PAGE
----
The Public Health Emergency Bill, Effects on Businesses

A sunset law has come into effect to enable special measures aimed at assisting individuals, families and businesses combat the adverse effects of Covid-19 pandemic and the subsequent imposition of the public health emergency in the country.

The name of the law is Public Health Emergency Act 2020.

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The law does three main tasks: introduces new measures in certain unregulated areas, overrides existing legislation in some areas and provides stop gap measures in remaining areas.

Here, we provide a quick summary of key provisions relevant to businesses.

Paid leave

The emergency legislation introduces a new form of leave related to Covid-19 and applies to employees placed in various situations.

Employees asked to quarantine themselves for coming either from overseas or a different island would be entitled to paid leave for the period they are prevented by quarantine restrictions to report to work.

Similarly, the leave applies to those who may be isolated or quarantined due to the onset of Covid related symptoms.

Every employee prevented to report to work due to movement restrictions between islands is also entitled for that leave.

Additionally, the leave is applicable to those employees confirmed to be positive to Covid-19.

Similarly, an employee whose dependent family member is either receiving treatment or who has to accompany that family member in isolation is also eligible for that leave.

There would be no requirement for submission of a medical certificate. Generally, the quarantine or isolation order issued by the director general of public health or under her authority should suffice as evidence to sanction the leave.

It may be noted that all these forms of leave are granted over and above the different forms of leave to which an employee is ordinarily and otherwise entitled to under the Employment Act.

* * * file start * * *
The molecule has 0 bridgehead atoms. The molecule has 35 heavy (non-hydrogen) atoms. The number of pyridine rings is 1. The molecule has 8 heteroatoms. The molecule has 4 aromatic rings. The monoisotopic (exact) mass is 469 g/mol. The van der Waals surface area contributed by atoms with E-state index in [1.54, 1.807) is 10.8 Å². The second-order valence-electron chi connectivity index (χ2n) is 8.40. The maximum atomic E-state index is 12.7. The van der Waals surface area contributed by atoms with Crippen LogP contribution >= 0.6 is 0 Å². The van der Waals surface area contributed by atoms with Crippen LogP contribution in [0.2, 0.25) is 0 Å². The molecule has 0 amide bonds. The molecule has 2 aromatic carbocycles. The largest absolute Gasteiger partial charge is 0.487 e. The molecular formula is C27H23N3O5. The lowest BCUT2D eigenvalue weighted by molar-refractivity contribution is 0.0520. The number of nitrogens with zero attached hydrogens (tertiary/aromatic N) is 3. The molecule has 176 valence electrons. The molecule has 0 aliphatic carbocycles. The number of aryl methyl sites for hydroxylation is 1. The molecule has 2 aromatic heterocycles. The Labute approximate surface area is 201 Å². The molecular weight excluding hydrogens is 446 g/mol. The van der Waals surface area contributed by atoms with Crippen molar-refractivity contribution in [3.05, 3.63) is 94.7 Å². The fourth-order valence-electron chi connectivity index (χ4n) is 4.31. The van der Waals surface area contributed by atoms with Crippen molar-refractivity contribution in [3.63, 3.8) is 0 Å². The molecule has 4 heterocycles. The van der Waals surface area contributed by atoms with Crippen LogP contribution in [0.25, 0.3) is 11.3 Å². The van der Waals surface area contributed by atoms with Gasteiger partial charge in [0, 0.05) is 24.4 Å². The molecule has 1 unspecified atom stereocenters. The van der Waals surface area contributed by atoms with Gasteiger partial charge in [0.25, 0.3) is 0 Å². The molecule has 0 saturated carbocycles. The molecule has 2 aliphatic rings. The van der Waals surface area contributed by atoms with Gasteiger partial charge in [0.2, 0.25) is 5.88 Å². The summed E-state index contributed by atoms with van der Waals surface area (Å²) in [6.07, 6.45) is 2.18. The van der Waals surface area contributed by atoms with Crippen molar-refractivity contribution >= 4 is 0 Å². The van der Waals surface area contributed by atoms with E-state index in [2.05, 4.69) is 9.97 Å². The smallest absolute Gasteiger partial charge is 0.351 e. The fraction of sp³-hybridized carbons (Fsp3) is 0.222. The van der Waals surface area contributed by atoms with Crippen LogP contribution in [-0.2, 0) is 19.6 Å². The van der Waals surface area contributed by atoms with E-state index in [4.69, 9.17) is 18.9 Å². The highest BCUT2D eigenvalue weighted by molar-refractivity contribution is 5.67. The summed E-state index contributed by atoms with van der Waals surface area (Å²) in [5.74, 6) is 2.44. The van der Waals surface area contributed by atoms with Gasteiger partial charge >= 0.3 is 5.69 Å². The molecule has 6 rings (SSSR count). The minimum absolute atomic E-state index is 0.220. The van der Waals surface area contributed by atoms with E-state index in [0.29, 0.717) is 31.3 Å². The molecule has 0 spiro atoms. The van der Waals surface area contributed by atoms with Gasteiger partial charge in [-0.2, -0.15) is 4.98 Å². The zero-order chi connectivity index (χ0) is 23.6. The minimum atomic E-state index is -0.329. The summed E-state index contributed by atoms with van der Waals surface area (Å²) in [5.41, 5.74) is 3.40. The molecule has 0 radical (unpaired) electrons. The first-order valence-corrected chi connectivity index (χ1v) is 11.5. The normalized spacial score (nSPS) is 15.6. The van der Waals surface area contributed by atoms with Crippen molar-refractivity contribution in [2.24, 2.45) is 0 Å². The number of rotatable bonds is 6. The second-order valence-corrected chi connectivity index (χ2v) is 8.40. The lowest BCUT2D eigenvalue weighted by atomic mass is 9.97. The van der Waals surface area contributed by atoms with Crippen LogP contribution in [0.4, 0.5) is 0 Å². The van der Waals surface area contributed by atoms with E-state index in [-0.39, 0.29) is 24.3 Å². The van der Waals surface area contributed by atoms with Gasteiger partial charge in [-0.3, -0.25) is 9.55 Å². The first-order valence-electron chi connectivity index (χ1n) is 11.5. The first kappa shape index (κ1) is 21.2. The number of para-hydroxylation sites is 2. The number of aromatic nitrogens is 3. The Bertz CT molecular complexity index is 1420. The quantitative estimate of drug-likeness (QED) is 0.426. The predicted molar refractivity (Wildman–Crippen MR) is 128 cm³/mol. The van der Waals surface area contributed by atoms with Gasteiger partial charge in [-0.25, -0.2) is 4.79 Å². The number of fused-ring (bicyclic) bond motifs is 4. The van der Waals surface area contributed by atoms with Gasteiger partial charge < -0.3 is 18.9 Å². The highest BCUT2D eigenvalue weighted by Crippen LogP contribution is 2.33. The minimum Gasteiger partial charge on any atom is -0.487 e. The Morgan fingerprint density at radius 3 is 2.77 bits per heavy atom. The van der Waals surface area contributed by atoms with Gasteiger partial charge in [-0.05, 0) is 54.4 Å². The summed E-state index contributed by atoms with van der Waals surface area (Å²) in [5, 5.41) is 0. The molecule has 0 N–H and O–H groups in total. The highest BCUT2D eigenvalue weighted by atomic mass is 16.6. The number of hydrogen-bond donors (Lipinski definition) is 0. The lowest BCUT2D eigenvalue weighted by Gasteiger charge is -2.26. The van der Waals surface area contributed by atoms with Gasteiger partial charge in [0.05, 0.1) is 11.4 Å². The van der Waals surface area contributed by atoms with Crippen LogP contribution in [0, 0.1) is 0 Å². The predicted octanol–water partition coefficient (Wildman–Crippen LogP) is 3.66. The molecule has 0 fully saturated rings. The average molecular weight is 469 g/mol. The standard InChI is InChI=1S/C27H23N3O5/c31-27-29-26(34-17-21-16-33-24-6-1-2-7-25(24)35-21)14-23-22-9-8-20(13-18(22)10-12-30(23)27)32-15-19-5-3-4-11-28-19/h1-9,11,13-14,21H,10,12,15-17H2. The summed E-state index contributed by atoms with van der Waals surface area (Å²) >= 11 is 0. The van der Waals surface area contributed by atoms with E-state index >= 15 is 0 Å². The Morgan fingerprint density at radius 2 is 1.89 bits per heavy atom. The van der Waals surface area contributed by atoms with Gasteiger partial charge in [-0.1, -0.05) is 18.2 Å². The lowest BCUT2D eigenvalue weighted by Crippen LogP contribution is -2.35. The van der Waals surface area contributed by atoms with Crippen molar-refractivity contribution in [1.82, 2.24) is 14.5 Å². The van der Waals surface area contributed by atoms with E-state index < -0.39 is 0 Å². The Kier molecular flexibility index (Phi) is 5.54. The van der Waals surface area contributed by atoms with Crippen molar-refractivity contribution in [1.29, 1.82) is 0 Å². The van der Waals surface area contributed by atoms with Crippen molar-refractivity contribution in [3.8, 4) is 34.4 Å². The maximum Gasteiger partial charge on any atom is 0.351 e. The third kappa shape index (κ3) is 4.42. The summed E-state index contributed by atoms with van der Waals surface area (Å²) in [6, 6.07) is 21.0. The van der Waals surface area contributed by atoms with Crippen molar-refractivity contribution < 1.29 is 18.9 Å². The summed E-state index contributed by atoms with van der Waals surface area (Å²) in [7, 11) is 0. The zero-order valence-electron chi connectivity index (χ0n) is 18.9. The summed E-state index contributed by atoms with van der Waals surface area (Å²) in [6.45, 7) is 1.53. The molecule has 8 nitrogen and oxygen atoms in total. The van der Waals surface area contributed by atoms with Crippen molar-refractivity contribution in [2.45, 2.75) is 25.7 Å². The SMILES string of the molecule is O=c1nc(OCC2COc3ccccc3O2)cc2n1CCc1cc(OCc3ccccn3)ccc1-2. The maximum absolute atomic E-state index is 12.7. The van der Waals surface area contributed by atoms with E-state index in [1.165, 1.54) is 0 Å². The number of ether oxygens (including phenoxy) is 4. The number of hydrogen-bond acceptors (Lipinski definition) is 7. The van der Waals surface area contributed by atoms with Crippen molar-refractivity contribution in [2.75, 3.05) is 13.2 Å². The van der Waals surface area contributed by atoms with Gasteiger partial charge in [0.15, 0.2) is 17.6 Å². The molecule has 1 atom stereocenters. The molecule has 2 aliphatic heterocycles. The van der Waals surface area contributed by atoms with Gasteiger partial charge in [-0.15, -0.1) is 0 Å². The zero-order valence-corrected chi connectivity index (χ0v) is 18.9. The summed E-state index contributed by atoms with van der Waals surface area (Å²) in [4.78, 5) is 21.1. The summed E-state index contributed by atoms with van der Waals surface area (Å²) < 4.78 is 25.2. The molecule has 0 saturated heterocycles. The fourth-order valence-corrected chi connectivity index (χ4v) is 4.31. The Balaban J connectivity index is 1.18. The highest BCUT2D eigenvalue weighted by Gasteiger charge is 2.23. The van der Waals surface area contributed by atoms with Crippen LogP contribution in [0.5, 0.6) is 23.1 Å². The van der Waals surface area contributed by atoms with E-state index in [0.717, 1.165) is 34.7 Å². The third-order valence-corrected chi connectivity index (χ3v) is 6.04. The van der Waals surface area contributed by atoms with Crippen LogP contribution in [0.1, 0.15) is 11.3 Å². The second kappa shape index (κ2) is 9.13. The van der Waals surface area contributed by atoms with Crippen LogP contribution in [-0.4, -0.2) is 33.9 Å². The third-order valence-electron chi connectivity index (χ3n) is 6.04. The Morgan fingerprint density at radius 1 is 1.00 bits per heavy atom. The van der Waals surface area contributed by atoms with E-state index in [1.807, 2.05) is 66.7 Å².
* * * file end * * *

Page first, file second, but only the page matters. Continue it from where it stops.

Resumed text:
Redundancy enabled

Under the Employment Act, an employer is generally restricted from either deferring payment of salary, effecting a reduction of the salary, subjecting an employee to furlough or unpaid leave, or even redundancy.

However, in overriding those rules, the current law allows those forms of action to be taken by the employer including redundancies – but in a controlled manner.

The above actions are considered justifiable in law only to the extent that the business experiences financial hardship due to the impact of Covid-19 causing its revenue to be impacted, and it becomes impracticable for a business to continue to provide salaries and benefits as before.

Within fourteen days from today, the Economic Ministry is required to publish regulations that shall contain benchmarks to define financial hardship for the purposes of this law.

Except for redundancy, the law asks the employer to consult with and get the agreement of the employees to reduce pay or being put on furlough.

In case of making an employee redundant, the law asks the employer to notify the financial circumstances of the business to its employees, explain that the business has reached a stage where it would have to consider redundancy, and inform the employees of the guidelines that would be implemented in identifying staff to be made redundant.

Redundancy may only be effected as a measure of restructuring the business to adjust to new circumstances, and no employee may be made redundant only to find that another person has been recruited to fill the same position.

In case an employee is made redundant, all to which the employee has become entitled in the form of unpaid salary, unpaid overtime, payment in lieu of unused leave, and all other dues must be settled.